When Nick sprang out of bed 2 weeks ago, I knew he had A PLAN.
“Nana,” he announced. “I am going to get a Teddy Bear from the claw machine!”
“OK,”I said, as enthusiastically as I could at 5am. We had discussed going to JumpZone for some well-deserved fun-time between the end of school and the start of camp. “But just know that you don’t always get a prize. You’re paying for a chance to get a bear.”
“Oh, I know,” he replied offhandedly.
I knew he didn’t.
Of course we went.
Of course he made a b-line for the machine.
Of course it took his dollar.
Of course he didn’t get a prize.
He stared in disbelief through the glass separating him from the blue plush bear just inches from his face. Hadn’t he positioned the claw exactly over the bear? Hadn’t the claw dropped into perfect position? Hadn’t he closed the claw just so, but it wouldn’t close tight enough? How could he get the claw to –
BZZZZZZZ! Time’s up.
He turned to me, a wild look in his eyes. “I need another dollar! I have to get that bear!”
“Nick, sweetie. Remember what I said this morning? The dollar is just a chance. C’mon. We’re at JumpZone. We’re here to jump, right?”
But he wasn’t seeing me. The glazed look in his eyes told me he was replaying the last 30 seconds. He could not fathom how he could not have gotten the bear. He had done everything right. Just like at the other claw machine, where he had snagged a lobster that the restaurant happily cooked for us.
“But I saw the claw grab it…” And now the tears fell. Long, slow tears that streamed down his cheeks and pooled where he had pressed his face against the glass.
“I know you did, Sweetie. You know what? This machine is rigged. The arm isn’t strong enough to pull the bear up. Here, I’ll show you.” I whipped out my pocket Delphi and did a quick search for “rigged claw machine”.
“See,” I said, as the behind-the-scenes video played. He watched for a few seconds, but could not help but look back at the machine. “I really wanted the bear.”
“C’mon. Let’s walk away. Looking at it is only going to make you more upset.”
“Excuse me,” a small voice piped up behind us. “I lost a dollar in there too. So I don’t play that one anymore.”
“See, Nick? It happens to other kids too.”
The girl took a step closer, extending her hand to Nick. “Want to come play?” He resisted at first, tugging backwards on her arm. But she was persistent, and by the fourth step, the two were running towards an inflated pirate ship.
Disaster averted, I sank into a misshapen leather chair with a long exhale. Nick feels everything so intensely. It can be exhausting just keeping up with the soaring highs and devastating lows.
I glanced to my right and noticed an older woman with a faint resemblance to Nick’s new playmate.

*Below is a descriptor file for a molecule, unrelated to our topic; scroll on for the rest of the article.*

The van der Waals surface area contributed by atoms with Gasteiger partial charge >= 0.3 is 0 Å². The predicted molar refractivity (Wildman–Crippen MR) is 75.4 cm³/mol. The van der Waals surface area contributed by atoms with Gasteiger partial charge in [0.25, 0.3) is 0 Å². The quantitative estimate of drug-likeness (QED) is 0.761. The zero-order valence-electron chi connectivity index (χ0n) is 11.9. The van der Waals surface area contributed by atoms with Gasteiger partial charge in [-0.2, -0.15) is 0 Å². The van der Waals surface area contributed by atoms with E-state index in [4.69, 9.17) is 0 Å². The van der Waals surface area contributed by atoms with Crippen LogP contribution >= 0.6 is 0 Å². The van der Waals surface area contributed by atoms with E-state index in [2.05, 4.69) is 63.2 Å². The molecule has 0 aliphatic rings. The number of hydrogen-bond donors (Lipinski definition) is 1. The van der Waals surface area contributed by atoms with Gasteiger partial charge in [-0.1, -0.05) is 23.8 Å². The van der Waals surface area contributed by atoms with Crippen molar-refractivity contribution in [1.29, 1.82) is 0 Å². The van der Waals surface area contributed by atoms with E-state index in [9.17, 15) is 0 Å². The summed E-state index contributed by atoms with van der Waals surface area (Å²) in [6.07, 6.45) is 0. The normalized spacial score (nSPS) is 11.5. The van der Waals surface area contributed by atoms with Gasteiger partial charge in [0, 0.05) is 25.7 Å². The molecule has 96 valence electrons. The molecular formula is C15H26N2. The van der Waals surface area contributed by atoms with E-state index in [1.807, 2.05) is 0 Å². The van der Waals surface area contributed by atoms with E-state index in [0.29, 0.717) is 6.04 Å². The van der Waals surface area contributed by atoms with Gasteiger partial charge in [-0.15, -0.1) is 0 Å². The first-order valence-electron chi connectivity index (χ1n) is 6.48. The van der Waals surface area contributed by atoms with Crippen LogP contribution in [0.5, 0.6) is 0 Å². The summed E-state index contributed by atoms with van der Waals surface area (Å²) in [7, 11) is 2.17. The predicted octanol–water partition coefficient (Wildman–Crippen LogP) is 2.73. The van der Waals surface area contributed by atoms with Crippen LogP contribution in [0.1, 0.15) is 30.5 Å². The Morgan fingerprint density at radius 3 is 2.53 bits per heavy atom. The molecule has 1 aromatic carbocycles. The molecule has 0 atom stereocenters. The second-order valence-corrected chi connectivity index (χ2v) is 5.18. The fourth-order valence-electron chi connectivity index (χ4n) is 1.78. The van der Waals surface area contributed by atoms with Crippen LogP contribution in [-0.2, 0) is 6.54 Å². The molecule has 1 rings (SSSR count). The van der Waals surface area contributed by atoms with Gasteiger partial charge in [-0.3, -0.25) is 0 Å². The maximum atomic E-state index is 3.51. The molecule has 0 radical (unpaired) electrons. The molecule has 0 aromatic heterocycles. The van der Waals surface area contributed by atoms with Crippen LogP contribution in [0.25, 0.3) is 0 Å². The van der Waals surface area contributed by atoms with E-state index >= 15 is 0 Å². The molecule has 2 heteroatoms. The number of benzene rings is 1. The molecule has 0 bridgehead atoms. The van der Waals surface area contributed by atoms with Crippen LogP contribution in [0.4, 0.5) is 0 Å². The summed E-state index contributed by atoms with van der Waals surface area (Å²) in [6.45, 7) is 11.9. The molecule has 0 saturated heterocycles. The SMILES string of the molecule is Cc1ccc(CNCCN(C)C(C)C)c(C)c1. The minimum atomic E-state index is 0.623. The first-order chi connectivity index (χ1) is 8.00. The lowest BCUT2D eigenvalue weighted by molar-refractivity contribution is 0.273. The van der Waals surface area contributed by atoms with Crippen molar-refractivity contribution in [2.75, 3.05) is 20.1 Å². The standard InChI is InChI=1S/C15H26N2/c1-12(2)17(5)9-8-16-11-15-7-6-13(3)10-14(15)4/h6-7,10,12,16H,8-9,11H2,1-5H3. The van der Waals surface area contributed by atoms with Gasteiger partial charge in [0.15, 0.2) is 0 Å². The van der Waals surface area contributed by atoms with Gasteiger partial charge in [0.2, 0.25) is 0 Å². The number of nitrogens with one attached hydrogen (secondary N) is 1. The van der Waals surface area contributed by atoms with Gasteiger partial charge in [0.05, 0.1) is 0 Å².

“Is that your daughter?” The woman nodded.
“She’s very sweet.”
She seemed surprised, as we all are when someone compliments us on our kids. Parenting can be such a thankless task, and we’re shocked when someone takes a moment to say, “Good job!” Lord knows, we don’t hear it from our kids – until they’re well into their 40’s. (Thanks Mom! Thanks Dad!)
“She was consoling my son after he lost a dollar in the claw machine.”
“The one back there is terrible. But there’s one on Dempster where the kids can play until they get a prize.”
“Really! That’s great!”
At the end of open play, I shared the news with Nick.
His eyes lit up. “Can we go today?”
The cynic in me wanted to say “no, not today, but yes, maybe later in the week” so that the day’s experience could sink in. He could learn, as I had over the years, that life isn’t fair. People will try to deceive you and not give a damn.
But is that really what I wanted to teach him?
The world was still one giant playground, and my job, as a parent, was to keep it that way for as long as I could.
The hot dog joint was the kind of place where the cashier calls you “hon” no matter how old you are. She asks your son, “what are you doing this summer?” and “are you a good helper to mom? Yeah? OK, then go ahead and carry this tray over to the table for her ‘cause that’s what good boys do.” Long-retired men pat your son on the head, fish a quarter from their pockets and tell him to “go get a gumball with that, kid. And stay in school. Be sure to study real hard.”
It was a place where, tucked in the back, a kid could put $2 in a slot and come away a winner.
“Nana! I got 3 prizes! I was aiming for 1 and I got 3!!” He was absolutely ecstatic. “One for me, one for Gabe, one for Olivia!”
He returned to our table, radiating pure joy, as he lined his stuffed animals up and happily munched on a fry.
This is what childhood should be.
He was happy.
I was content.
And all was right in his wonderful world.